As I mentioned above I used two cameras to create a dolly effect. A very nice feature would be if there was a button to align the current selected virtual camera to the editor view. There is an option like that for the dolly but not for the 'normal' virtual camera.
As cameratype I mostly used the 'track target' option and for the opening shot the 'follow' option. In some cases I used the normal virtual camera without any tracking. It looked kind of boring so I added the medium handshake with values of 0.5 to all still shots.
To achieve a more cinematic look than 16:9 I added a CinemaScope (21:9) ratio option to the Recorder Script. Of course you could do that in an extra video editing software but as in this challenge no editing was allowed (except for the music) this was a nice workaround.

Post Processing Stack (v2)

I used the Version2 of the Post Processing Stack since I had minor problems when using the v1. There was flickering at glowing textures I could not get rid of.
There was one global volume which had the AmbientOcclusion, Motion Blur, Bloom* and Color Correction on it. On some cameras I had a different profile to get the Depth of Field right. Using different DoF parameters on cameras can produce a nice focus pull (in my case the one from Terraforming Tower --> PlantBOT).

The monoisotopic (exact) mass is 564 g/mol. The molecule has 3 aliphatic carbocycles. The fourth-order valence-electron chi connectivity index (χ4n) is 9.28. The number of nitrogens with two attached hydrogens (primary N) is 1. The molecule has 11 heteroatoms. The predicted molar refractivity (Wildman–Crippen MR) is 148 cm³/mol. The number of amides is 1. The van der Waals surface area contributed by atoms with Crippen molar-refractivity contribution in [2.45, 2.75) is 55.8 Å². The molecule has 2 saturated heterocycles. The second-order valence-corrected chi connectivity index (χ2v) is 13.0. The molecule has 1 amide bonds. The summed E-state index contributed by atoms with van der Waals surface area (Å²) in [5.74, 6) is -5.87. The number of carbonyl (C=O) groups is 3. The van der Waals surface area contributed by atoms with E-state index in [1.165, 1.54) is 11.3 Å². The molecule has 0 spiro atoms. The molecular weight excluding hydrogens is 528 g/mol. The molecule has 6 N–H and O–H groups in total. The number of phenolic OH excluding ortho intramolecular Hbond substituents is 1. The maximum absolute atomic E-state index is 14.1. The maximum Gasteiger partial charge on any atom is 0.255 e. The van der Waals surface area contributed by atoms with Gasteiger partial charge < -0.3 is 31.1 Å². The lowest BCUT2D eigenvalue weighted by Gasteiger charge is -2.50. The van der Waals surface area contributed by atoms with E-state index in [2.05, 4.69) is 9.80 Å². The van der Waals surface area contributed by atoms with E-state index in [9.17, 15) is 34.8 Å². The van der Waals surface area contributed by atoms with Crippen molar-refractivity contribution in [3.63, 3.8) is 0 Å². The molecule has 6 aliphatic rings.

Ambient Occlusion is very neat - except for when used in combination with low angle water scenes: the coast line will be very dark. For this reason I added an extra post processing layer to all cameras with low angle water shots where the ambient occlusion intensity was reduced to 0.
*Bloom: Be careful that you don't use Bloom with different dirt textures in different profiles on the virtual cameras. In my case it crashed multiple times and merely removing all other Bloom Effects than the one in the global helped to get rid of the error messages.
Color Correction was the last thing I focussed on. I quite liked the look of everything so I just tweaked the contrast and some blue values to get rid of the 'washed out' sky.

Assets used from the Asset Store

  • Cinemachine
  • Post Processing Stack(v2 - so technically from Github)
  • The Blacksmith: Environments
  • Standard Assets
  • Recorder


  • 'Restart' by digitalR3public (, Creative Commons)

Thank you for watching! Feedback is welcome!

Tobias Watzl
3D Artist - Student
Tobias Watzl
2 months ago
3D Artist - Student
Farrukh AbdurGreat work Tobias. Good luck :)
Thank you, Farrukh! Good luck to you as well!
Farrukh Abdur
2 months ago
3d Artist / 2d Designer - Artist
Great work Tobias. Good luck :)